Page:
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Jimini
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PostPosted: Sun Sep 02, 2018 8:14 am    Post subject: Persistent block device naming Reply with quote

Hallo everyone,

I currently switched from CentOS to Gentoo again, and there is nothing to regret - almost. ;)
The system contains 10 HDDs and 2 SSDs. The HDDs are connected to two RAID controllers, while the SSDs are connected directly to the mainboard. I would like to use the SSDs as sda and sdb - under CentOS, this was the default case.
However, Gentoo seems to recognize all 10 HDDs first and the SSDs afterwards - this leads to the problem, that with every new HDD in my RAID, I have to rewrite my initrd-Skript, which boots the system from the SSDs.

According to https://forums.gentoo.org/viewtopic-t-1053170.html, this possibly can be fixed by creating udev rules. But CentOS seems not to have used any kind of special udev rules - or at least I could not find any. Thus, the big question is: how can I establish a persistent naming of my drives?

I use Gentoo kernel 4.14.52, OpenRC 0.34.11 and eudev-3.2.5.

Best regards and thanks in advance,
Jimini
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NeddySeagoon
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PostPosted: Sun Sep 02, 2018 10:26 am    Post subject: Reply with quote

Jimini,

There are lots of ways, all equally correct. They all involve not using kernel device names to achieve the desired effect.

Filesystems all have a property called Universal Unique IDentifier, or UUID.
Partitions all have a property called PARTion Universal Unique IDentifier, or PARTUUID.

You can use either.
The kernel understands PARTUUID, so you may write root=PARTUUID= on the kernel command line.
If you have an initrd containing the mount command root=UUID= works too.

Either PARTUUID or UUID can be used in /etc/fstab.
Code:
# now ssd
UUID=cf559dbe-81bb-45b7-bbdd-0bcdc81e066b      /               ext4            noatime,discard,user_xattr          0 1


There are some dirty hacks to do with module load order but that sets up a race condition waiting to happen, so it may work for one kernel and change in another.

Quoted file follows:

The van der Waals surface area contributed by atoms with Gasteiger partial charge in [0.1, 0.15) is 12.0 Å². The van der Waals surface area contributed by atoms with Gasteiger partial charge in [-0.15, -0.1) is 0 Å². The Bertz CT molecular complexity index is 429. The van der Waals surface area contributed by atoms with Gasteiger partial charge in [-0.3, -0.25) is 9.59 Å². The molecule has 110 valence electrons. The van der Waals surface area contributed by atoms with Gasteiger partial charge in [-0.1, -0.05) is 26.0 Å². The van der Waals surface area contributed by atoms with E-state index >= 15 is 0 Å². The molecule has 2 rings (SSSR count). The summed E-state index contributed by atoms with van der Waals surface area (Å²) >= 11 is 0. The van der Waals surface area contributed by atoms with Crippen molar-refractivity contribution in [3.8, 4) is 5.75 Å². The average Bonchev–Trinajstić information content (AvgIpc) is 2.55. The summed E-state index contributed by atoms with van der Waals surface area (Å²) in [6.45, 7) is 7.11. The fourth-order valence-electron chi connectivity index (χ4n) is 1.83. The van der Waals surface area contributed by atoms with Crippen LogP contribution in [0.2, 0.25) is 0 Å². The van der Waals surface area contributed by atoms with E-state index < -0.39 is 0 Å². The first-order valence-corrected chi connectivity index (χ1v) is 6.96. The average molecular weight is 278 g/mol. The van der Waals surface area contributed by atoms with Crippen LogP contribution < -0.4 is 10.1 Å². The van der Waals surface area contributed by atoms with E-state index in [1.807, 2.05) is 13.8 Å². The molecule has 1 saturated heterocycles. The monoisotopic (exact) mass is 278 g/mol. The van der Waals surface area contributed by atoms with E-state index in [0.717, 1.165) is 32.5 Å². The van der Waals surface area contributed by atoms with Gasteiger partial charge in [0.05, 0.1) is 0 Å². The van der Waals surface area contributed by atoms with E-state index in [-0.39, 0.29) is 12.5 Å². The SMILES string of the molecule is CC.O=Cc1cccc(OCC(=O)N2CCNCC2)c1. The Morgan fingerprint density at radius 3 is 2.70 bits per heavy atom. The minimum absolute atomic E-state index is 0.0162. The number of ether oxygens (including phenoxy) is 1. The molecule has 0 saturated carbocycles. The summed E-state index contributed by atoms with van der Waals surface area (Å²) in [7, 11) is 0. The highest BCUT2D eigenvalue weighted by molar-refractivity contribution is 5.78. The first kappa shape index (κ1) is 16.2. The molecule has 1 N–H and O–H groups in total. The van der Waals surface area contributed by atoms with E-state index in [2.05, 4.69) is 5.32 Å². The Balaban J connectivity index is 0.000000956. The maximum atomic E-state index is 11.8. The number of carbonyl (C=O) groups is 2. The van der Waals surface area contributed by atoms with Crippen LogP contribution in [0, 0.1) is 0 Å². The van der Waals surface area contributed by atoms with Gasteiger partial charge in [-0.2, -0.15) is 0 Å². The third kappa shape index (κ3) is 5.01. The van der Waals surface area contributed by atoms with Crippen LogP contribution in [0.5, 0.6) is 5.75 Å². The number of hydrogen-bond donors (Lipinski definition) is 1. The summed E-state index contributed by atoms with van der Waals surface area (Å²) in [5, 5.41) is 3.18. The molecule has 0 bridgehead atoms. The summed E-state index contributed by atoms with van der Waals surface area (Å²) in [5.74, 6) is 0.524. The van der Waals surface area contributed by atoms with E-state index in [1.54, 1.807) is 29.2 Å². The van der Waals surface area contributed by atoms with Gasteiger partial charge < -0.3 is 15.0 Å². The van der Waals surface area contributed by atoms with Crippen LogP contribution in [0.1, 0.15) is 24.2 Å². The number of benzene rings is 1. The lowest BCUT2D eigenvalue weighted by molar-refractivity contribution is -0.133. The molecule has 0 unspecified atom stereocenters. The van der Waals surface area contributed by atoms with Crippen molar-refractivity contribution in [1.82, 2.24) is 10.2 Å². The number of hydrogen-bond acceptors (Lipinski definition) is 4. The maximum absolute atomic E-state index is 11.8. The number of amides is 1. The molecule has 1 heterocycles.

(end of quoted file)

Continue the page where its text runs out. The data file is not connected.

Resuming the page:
For random things, the disk-by-* symbolic links work too but not in fstab, since fstab may be used before udev has created the symlinks.
Code:
/sbin/blkid
will tell you about your block devices.
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NeddySeagoon

Computer users fall into two groups:-
those that do backups
those that have never had a hard drive fail.
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Jimini
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PostPosted: Sat Sep 08, 2018 10:19 am    Post subject: Reply with quote

Thank you for your reply, NeddySeagoon (once again :) ).

I do not care that much about partitions, since most of my disks are used in a RAID6 one bare disks - /dev/sda, /dev/sdb and so on. I also do only have mountpoints using my mapped devices like /dev/md0, /dev/md1 etc.
Thus, UUID or PARTUUID are unfortunately no solution for my problem.

Maybe sketching my setup helps to clarify a bit.

internal ports:
- SSD1
- SSD2

RAID controller 1:
- HDD1
...
- HDD5

RAID controller 2:
- HDD6
...
- HDD10

At the moment, the disks on the RAID controllers are recognized first, that's why drives on the internal ports are named /dev/sdk and /dev/sdl.
This is not a problem, until I add some - let's say two - disks to the RAID controllers: after the next reboot, the drives on the internal ports will be /dev/sdm and /dev/sdn and my initrd-script, which build a RAID1 from /dev/sdk and /dev/sdl, throws an error. So, with every additional HDD, I have to change my setup.

Kind regards,
Jimini
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P.Kosunen
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PostPosted: Wed Sep 12, 2018 4:04 pm    Post subject: Reply with quote

Any help from /dev/disk/by-* links?
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NeddySeagoon
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PostPosted: Wed Sep 12, 2018 6:53 pm    Post subject: Reply with quote

Jimini,

Raid doesn't matter, except with no partitions, PARTUUID is not useful.

Raid sets have a UUID that you feed to mdadm to assemble the raid.

Code:
$ sudo mdadm -E /dev/sda5
/dev/sda5:
          Magic : a92b4efc
        Version : 0.90.00
           UUID : 5e3cadd4:cfd2665d:96901ac7:6d8f5a5d
  Creation Time : Sat Apr 11 20:30:16 2009
     Raid Level : raid5


and in the initrd
Code:
# spinney /boot
/sbin/mdadm --assemble /dev/md125 --uuid=9392926d-6408-6e7a-8663-82834138a597
that finds the raid members wherever they are.
The UUID is stored with the raid metadata. (That's two different raid sets in those examples)

Having assembled your raid sets using the raid UUID, the filesystems can be mounted by UUID.

P.Kosunen,

There is a drawback with /dev/disk/by-* links. They are created by udev and may not be available when localmount runs, so its a really bad idea to have them in /etc/fstab.
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NeddySeagoon

Computer users fall into two groups:-
those that do backups
those that have never had a hard drive fail.
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Jimini
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Joined: 31 Oct 2006
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PostPosted: Thu Dec 13, 2018 4:16 am    Post subject: Reply with quote

NeddySeagoon, thank you for the hint with "--uuid". Thus, I changed my initrd script and am now waiting for the next reboot :)

Kind regards,
Jimini
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